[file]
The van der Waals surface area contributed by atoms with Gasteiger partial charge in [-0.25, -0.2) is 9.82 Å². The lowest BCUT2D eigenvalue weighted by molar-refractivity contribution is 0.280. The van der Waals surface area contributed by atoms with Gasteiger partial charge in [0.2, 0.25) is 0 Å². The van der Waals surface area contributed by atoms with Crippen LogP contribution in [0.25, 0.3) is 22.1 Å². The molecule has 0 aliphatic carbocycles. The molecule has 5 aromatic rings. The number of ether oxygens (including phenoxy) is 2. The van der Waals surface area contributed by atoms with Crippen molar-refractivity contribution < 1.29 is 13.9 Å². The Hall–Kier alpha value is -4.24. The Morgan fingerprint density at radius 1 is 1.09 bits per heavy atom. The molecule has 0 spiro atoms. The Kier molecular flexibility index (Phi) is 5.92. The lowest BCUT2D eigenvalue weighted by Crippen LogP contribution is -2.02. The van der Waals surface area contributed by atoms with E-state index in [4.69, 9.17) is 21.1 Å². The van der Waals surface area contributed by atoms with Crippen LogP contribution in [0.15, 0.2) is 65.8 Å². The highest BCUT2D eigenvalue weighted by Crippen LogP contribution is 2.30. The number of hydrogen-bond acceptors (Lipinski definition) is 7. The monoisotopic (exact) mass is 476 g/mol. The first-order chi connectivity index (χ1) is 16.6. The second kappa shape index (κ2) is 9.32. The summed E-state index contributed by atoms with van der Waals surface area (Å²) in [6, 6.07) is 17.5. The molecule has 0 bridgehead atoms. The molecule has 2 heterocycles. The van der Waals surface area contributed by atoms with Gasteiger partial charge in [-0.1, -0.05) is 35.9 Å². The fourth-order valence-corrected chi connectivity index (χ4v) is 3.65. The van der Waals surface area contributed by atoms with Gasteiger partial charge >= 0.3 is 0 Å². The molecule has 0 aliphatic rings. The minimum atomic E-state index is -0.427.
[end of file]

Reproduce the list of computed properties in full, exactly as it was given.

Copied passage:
The van der Waals surface area contributed by atoms with Gasteiger partial charge in [-0.25, -0.2) is 9.82 Å². The lowest BCUT2D eigenvalue weighted by molar-refractivity contribution is 0.280. The van der Waals surface area contributed by atoms with Gasteiger partial charge in [0.2, 0.25) is 0 Å². The van der Waals surface area contributed by atoms with Crippen LogP contribution in [0.25, 0.3) is 22.1 Å². The molecule has 0 aliphatic carbocycles. The molecule has 5 aromatic rings. The number of ether oxygens (including phenoxy) is 2. The van der Waals surface area contributed by atoms with Crippen molar-refractivity contribution < 1.29 is 13.9 Å². The Hall–Kier alpha value is -4.24. The Morgan fingerprint density at radius 1 is 1.09 bits per heavy atom. The molecule has 0 spiro atoms. The Kier molecular flexibility index (Phi) is 5.92. The lowest BCUT2D eigenvalue weighted by Crippen LogP contribution is -2.02. The van der Waals surface area contributed by atoms with E-state index in [4.69, 9.17) is 21.1 Å². The van der Waals surface area contributed by atoms with Crippen LogP contribution in [0.15, 0.2) is 65.8 Å². The highest BCUT2D eigenvalue weighted by Crippen LogP contribution is 2.30. The number of hydrogen-bond acceptors (Lipinski definition) is 7. The monoisotopic (exact) mass is 476 g/mol. The first-order chi connectivity index (χ1) is 16.6. The second kappa shape index (κ2) is 9.32. The summed E-state index contributed by atoms with van der Waals surface area (Å²) in [6, 6.07) is 17.5. The molecule has 0 bridgehead atoms. The molecule has 2 heterocycles. The van der Waals surface area contributed by atoms with Gasteiger partial charge in [-0.1, -0.05) is 35.9 Å². The fourth-order valence-corrected chi connectivity index (χ4v) is 3.65. The van der Waals surface area contributed by atoms with Gasteiger partial charge >= 0.3 is 0 Å². The molecule has 0 aliphatic rings. The minimum atomic E-state index is -0.427.